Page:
Metropolitan Hilarion: We should realise and clearly state that President of Montenegro Đukanović went against his own people. And the fact that he openly speaks against the Church and tries to create some kind of new church there indicates that, first, he does not understand what the Church is in her essence and, second, he does not understand his own people. The Serbian Orthodox Church in Montenegro is not some foreign organisation; it is the Church of the Montenegrin people. If Mr. Đukanović, who, as far as I know, is an unbaptised and unreligious person, is trying to create his own church, it is a very big mistake. Such mistake was already made by former President of Ukraine Poroshenko: he tried to take advantage of the situation and play the church card in order to score points in the election contest. As we know, that reckless scheme led him to the shameful and disgraceful defeat in the elections. I am sure that Mr. Đukanović will suffer the same sad fate if he does not reconsider his position, if he does not stop persecuting the canonical Montenegrin Orthodox Church, I underscore, the Montenegrin Orthodox Church not by name, but because it is the Church of the Montenegrin people, and if Mr. Đukanović does not realise that, he may look at the crowds of people who went out on the streets to show solidarity with the bishop mured in prison.

I think that the best way to violate all the coronavirus restrictions is to take an Orthodox bishop and put him in prison, because then people will certainly go out on the streets. And these violations will not be on the conscience of the Church, for it was not the Church that organised these protests. The violations will be on the conscience of those who created this situation, first of all, on the conscience of Mr. Đukanović himself. I hope that my words will reach him. I know that what I said in our previous programmes reached him. And it is my great hope that he will reconsider his position.

Ye. Gracheva: Let us hope that he is watching our programme.

Metropolitan Hilarion: I do not know whether he is watching it or not, but the Ambassador of Montenegro to Moscow is certainly watching. He will tell him what we were talking about.

Ye. Gracheva: In conclusion I would like to ask you to comment on such news: this week Patriarch Kirill has removed two bishops from the administration of their dioceses. The official reasons are unknown. Only Telegram channels are playing up the topic, but so that we may not rely on unofficial sources, please, tell us on behalf of the Church, for what offences were they dismissed?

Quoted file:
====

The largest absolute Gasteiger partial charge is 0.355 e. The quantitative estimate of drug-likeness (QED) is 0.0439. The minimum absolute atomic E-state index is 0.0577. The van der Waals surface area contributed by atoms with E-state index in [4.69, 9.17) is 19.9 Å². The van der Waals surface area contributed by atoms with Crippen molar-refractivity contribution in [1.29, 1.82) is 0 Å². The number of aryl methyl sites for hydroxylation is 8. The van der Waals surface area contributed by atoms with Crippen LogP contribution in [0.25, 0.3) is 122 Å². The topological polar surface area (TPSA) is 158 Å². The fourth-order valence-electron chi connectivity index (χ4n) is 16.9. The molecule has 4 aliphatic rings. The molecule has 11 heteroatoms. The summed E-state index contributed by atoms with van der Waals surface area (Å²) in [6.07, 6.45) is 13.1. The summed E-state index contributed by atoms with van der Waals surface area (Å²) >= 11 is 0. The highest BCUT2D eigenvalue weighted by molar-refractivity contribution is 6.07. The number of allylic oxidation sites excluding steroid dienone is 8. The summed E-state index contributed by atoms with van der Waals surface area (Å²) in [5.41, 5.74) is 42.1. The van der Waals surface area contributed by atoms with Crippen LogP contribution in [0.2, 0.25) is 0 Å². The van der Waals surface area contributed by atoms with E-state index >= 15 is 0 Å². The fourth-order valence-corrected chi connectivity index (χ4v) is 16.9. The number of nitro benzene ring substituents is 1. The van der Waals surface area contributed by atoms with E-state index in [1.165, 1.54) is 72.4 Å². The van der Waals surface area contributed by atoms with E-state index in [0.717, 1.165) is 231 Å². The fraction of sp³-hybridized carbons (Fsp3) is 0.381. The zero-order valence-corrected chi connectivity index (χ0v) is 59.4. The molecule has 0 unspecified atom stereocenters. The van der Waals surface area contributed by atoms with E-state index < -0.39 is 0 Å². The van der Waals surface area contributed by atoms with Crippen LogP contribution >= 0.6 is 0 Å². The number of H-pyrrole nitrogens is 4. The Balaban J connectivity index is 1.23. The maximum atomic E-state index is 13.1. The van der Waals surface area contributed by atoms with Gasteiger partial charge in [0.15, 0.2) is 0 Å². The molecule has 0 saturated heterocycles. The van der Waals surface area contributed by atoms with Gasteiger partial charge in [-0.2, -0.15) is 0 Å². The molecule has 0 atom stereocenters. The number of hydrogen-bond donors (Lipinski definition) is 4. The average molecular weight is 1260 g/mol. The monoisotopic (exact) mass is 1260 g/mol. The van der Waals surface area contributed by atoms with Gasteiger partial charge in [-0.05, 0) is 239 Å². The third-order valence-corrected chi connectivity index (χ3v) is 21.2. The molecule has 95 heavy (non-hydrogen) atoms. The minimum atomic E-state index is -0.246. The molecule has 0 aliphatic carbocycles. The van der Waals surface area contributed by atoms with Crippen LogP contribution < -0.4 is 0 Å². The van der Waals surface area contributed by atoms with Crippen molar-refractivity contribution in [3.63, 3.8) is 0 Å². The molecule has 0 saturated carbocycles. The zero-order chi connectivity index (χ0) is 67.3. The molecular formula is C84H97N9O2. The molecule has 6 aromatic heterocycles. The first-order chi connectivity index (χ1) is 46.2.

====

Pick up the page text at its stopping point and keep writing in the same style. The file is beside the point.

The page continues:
Metropolitan Hilarion: I cannot tell you anything, because there is a very strict rule in the Church that we all observe: not to divulge any details until a person is convicted. There is such notion as “presumption of innocence” and there is also such notion as “confidentiality of investigation.” These notions exist in church legal proceedings as well. The bishops were dismissed prior to a decision of the ecclesiastical court, and when the court delivers it judgement, accusations against them will be set forth.

Some people are asking: how could the Patriarch single-handedly dismiss the hierarchs? According to the Statute of the Russian Orthodox Church, the Patriarch takes such kind of decisions himself in the event that a particular hierarch falls under the jurisdiction of the ecclesiastical court. It means that the decision is being taken in an urgent manner, it needs to be taken before a session of the Holy Synod is convened. Of course, the Holy Synod will examine the situation after the ecclesiastical court pronounces its judgement.

I would like to remind you that five hierarchs, including these two, have already been removed from the administration of their dioceses this year: two – by a decision of the Holy Synod, and three – by a decision of the Patriarch. What does it mean? It means that some people, including those holding senior posts in the Church, have certain personal problems. It also means that the Church has a well-established system of control, and if the church centre receives reports that someone is not up to the task of governing, then no one, neither a bishop, nor a metropolitan, has immunity. Everyone accounts not only to God and to his conscience, but also to the ecclesiastical court, and in the event that an offence or a crime is committed, to the secular court as well.